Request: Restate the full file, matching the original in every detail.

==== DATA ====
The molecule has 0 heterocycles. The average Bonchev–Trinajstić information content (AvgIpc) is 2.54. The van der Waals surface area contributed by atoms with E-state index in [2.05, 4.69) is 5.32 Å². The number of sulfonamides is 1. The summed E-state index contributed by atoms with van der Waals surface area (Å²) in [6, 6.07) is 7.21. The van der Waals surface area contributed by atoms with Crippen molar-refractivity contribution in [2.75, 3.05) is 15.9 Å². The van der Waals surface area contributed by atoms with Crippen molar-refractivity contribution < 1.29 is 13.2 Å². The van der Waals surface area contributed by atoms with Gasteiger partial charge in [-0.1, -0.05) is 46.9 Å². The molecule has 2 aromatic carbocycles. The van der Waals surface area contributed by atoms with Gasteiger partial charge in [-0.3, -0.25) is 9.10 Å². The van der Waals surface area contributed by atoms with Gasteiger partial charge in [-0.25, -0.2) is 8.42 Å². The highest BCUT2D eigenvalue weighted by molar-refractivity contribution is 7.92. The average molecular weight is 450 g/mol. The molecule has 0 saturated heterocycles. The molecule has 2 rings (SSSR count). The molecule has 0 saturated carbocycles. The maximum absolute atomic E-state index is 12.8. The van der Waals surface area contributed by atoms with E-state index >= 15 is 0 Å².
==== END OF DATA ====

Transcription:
The molecule has 0 heterocycles. The average Bonchev–Trinajstić information content (AvgIpc) is 2.54. The van der Waals surface area contributed by atoms with E-state index in [2.05, 4.69) is 5.32 Å². The number of sulfonamides is 1. The summed E-state index contributed by atoms with van der Waals surface area (Å²) in [6, 6.07) is 7.21. The van der Waals surface area contributed by atoms with Crippen molar-refractivity contribution in [2.75, 3.05) is 15.9 Å². The van der Waals surface area contributed by atoms with Crippen molar-refractivity contribution < 1.29 is 13.2 Å². The van der Waals surface area contributed by atoms with Gasteiger partial charge in [-0.1, -0.05) is 46.9 Å². The molecule has 2 aromatic carbocycles. The van der Waals surface area contributed by atoms with Gasteiger partial charge in [-0.3, -0.25) is 9.10 Å². The van der Waals surface area contributed by atoms with Gasteiger partial charge in [-0.25, -0.2) is 8.42 Å². The highest BCUT2D eigenvalue weighted by molar-refractivity contribution is 7.92. The average molecular weight is 450 g/mol. The molecule has 0 saturated heterocycles. The molecule has 2 rings (SSSR count). The molecule has 0 saturated carbocycles. The maximum absolute atomic E-state index is 12.8. The van der Waals surface area contributed by atoms with E-state index >= 15 is 0 Å².